What We Like
- Dedicated buttons for each fan speed
- Extremely low profile
- Fairly quiet across all speeds
What We don’t
- Installation can be difficult
Professional Looks: DKB 30-Inch Stainless Steel Wall Mount Range Hood
The DKB 30-Inch Stainless Steel Wall Mount Range Hood will ensure an aesthetic cooking experience with flawless ventilation. It is perfect for low-heat cooking tasks where there’s no grease and smoke flying.
The 600 CFM range hood from Decorative Kitchen Bath (DKB) is a great option that will instantly elevate the look of your kitchen.
The high-quality brushed stainless steel finish is durable and easy to clean. It has a commercial look while remaining sleek and elegant.
Airflow is provided by a powerful single-chamber centrifugal motor with 6-speed settings. This gives you the ability to perfectly dial in the suction you need depending on what and how you’re cooking.
On the lowest setting, this hood operates at around 35 decibels, about as quiet as a gentle hum. Perfect for low-heat cooking tasks where there’s no grease and smoke flying.
Crank it up to high speed and you’ll definitely hear it. It can clear some serious fumes and steam on high, but it’s on the louder side at around 72 decibels.
This is a convertible range hood, giving you versatile installation options. It can be installed with ductwork so it vents outside. Or, ductless where it will recirculate air into the kitchen after passing through a carbon filter.
In the center of the hood, you’ll find a simple LCD screen with touch-sensitive buttons. The controls are very straightforward and include a programmable delayed shut-off timer.
When it comes to filters, you get dual stainless steel baffles that are removable and dishwasher safe. Making cleaning quick and painless.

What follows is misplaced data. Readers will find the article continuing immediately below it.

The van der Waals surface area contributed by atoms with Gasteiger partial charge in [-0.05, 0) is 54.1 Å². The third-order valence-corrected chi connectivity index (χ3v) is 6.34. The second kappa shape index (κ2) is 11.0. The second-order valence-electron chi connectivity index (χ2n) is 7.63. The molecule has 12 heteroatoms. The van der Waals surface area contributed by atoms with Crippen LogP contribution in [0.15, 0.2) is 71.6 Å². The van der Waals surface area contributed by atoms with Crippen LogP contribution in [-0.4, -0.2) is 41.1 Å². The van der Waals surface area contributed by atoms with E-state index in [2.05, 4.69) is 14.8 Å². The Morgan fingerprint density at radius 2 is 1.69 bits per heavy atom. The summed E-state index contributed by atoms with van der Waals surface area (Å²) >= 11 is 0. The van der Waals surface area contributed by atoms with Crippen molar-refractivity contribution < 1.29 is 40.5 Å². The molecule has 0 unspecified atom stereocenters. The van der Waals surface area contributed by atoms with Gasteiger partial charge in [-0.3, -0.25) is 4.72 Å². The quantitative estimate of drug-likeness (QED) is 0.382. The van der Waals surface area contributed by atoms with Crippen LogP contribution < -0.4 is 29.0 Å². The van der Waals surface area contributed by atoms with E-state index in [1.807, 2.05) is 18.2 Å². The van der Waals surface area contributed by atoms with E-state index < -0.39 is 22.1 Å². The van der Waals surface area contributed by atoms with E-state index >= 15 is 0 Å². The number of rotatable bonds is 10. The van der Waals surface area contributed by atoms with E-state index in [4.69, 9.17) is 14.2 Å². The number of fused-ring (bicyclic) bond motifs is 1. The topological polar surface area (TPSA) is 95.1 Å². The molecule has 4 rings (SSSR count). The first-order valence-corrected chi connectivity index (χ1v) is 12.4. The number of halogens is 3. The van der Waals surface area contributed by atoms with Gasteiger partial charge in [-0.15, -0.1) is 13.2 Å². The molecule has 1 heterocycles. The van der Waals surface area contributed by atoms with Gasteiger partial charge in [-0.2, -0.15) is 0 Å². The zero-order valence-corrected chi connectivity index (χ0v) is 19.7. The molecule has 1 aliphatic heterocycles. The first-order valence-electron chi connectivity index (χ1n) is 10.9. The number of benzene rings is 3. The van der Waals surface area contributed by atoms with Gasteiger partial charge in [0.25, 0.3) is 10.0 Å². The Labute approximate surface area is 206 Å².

What We Like
- Sleek professional looking design
- Wide range of speed settings
- Convertible installation options
What We don’t
- Loud on high speed
- Touch-sensitive controls could be more responsive
Buyers Guide: Choosing The Best 600 CFM Range Hood
CFM stands for Cubic Feet Per Minute. That refers to the amount of air a hood can move and is one of the primary factors that determine how well it will clear smoke and fumes as you cook.
600 CFM is a mid-range option in the world of range hood power.
At the lowest end of the spectrum, you’ll find hoods in the 150 CFM range, while the other end has powerhouses with 1000 CFM and more.
You’ll be able to find 600 CFM product options at a wide range of prices. This power level offers a sufficient amount of power for general cooking duties. But, if you do a lot of high heat cooking, cook a lot of fried food, or have a very powerful gas range, you may benefit from a more powerful option.
A loud hood can be obnoxious and could lead to you using it less often than you should. Since 60 decibels is about the noise level of an average conversation, I like to use that as a general baseline for range hood noise.
Sticking to options that are close to or slightly above 60 decibels on their highest setting can be a smart choice. Especially if you like to socialize while you’re cooking.
While the power of a hood can have an effect on noise level, it’s not a definitive factor. As you can see by the wide range of noise ratings across my three 600 CFM picks.
If the noise level is a major driver in your decision-making process, I’ve also written extensively about the quietest range hoods here.
Type Of Hood
Range hoods come in all kinds of shape, size, and installation type. Your kitchen layout plays a big role in what type of hood you’ll need, but there’s also room for you to choose styles and designs that suit your taste.
Here are some of the most common types of hood that you’ll come across, each available in different sizes and CFM ratings.
- Wall Mount
- Under Cabinet
- Hood Insert
- Microwave-Hood Units
- Ceiling or Island Mount
- Down-Draft Hood
Ducted Vs. Ductless
There are two different ways that range hoods work to keep your kitchen air clean. Let’s take a quick look at each.
A ducted hood is connected to an outside vent, so it can suck smoke, steam, and fumes and send it outside your house. This is the best and most efficient hood setup. It can remove more fumes faster, keeping the air in your kitchen clean and clear.